Editor’s Note: This article originally appeared in the NewsLink Today newsletter emailed to members of the New Jersey Hospitals Association.
Rabbi Address appeared on a panel of clergy at the New Jersey Hospitals Association’s April 16 Embracing Palliative Care in Practice conference.
Panelists representing an array of perspectives discussed palliative care through the lens of clinical practice, religious beliefs and the patient and family experience. It also featured a poster session highlighting palliative care initiatives under way by NJHA members and colleagues.
In addition, keynote speaker Susan E. Cohen, MD, director of the palliative care program at Bellevue Hospital and director of the hospice and palliative medicine fellowship at NYU Medical School, addressed the increasingly pertinent topic of “Physician-Assisted Dying and Requests for Hastened Death.”
Cohen reviewed the history of provider-assisted death – reaching as far back as ancient Greece and Roman times – as well as various states’ legalization of the practice. With Gov. Murphy signing the state’s aid-in-dying bill last Friday, attendees were keen on understanding what to expect when the law takes effect in August.
Through the stories of three of her patients who requested aid in dying, Cohen applied ethical and professional dilemmas to real-world situations. She outlined examples of treatment options for some of the underlying reasons a patient would request a hastened death – including depression and hopelessness – and used data from nearly 20 years of legal provider-assisted death in Oregon to explain the prevalence and demographics of the requests.
Cohen said that a request for hastened death can be both a signal that a patient is in crisis as well as a rich clinical opportunity. The best way for a provider to approach the situation is to listen to patients and take time to examine their own beliefs and professional obligations, she said.
The program kicked off with opening remarks on palliative care from Jessica Israel, MD, corporate chair of geriatrics and palliative care for RWJBarnabas Health. Her presentation was followed by a multi-faith panel of clergy members featuring Rabbi Richard F. Address of Jewish Sacred Aging; Jeffrey T. Garland of VNA Barnabas Hospice and Palliative Care Group and a Baptist minister; Rev. Kevin O’Neill of San Alphonso Retreat House and Imam Sohaib Sultan, Muslim life chaplain at Princeton University. The panel was moderated by Tedford Taylor, director of pastoral care and training at RWJBarnabas Health – Hamilton.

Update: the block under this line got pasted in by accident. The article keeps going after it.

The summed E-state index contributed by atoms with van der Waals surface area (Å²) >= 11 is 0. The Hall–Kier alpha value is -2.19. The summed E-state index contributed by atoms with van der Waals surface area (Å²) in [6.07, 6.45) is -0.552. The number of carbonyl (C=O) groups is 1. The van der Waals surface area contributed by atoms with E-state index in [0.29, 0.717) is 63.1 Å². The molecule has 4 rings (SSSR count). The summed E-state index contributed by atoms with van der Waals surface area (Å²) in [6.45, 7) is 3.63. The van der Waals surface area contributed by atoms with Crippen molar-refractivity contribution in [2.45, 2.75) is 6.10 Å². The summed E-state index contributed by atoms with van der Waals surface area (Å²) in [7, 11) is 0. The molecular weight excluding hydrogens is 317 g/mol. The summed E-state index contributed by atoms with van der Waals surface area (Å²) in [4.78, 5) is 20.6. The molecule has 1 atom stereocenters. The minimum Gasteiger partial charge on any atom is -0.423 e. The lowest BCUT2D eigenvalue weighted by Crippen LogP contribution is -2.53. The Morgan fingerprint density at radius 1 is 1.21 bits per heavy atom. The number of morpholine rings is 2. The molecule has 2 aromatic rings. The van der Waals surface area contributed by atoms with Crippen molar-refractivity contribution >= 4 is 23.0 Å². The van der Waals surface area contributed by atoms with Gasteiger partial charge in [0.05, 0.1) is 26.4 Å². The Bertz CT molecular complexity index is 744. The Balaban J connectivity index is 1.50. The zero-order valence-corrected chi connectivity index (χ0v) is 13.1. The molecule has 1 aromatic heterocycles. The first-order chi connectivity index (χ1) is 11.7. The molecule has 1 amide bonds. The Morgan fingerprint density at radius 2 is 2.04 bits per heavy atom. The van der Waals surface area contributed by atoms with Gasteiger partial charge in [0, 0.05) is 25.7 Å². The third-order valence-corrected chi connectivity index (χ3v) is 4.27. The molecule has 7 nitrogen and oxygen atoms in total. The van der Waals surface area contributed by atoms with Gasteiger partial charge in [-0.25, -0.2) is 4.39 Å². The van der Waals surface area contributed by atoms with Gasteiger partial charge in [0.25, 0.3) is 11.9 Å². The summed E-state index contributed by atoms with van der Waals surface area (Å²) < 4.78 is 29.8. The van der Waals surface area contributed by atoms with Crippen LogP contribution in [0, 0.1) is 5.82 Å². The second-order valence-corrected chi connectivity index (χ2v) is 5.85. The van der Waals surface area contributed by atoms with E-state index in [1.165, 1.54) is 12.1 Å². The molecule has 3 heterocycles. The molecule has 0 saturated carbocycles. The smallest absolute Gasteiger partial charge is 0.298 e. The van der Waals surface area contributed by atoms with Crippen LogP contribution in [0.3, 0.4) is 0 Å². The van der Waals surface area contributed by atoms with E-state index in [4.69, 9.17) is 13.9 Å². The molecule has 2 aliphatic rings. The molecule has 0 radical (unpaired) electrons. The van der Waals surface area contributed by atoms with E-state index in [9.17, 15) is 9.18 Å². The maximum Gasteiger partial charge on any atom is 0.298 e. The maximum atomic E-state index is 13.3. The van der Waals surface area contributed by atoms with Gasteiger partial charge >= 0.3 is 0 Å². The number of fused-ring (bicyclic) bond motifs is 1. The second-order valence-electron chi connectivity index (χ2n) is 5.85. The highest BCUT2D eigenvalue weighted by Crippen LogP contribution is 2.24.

A physician provider panel, moderated by Anne Mosenthal, MD, professor at Rutgers New Jersey Medical School, featured Kate Aberger, MD, director of the division of palliative care at St. Joseph’s University Medical Center; Amy Frieman, MD, corporate medical director, palliative care services, at Hackensack Meridian Health; and Joshua Raymond, MD, associate professor at Rutgers Robert Wood Johnson Medical School and a member of CentraState’s Palliative Care Committee.
The program culminated with a family’s journey through palliative care and hospice, featuring Andrea and Darryl Gladden, who shared the story of their daughter Deadra, with Stephen Goldfine, MD, chief medical officer for Samaritan Healthcare Hospice.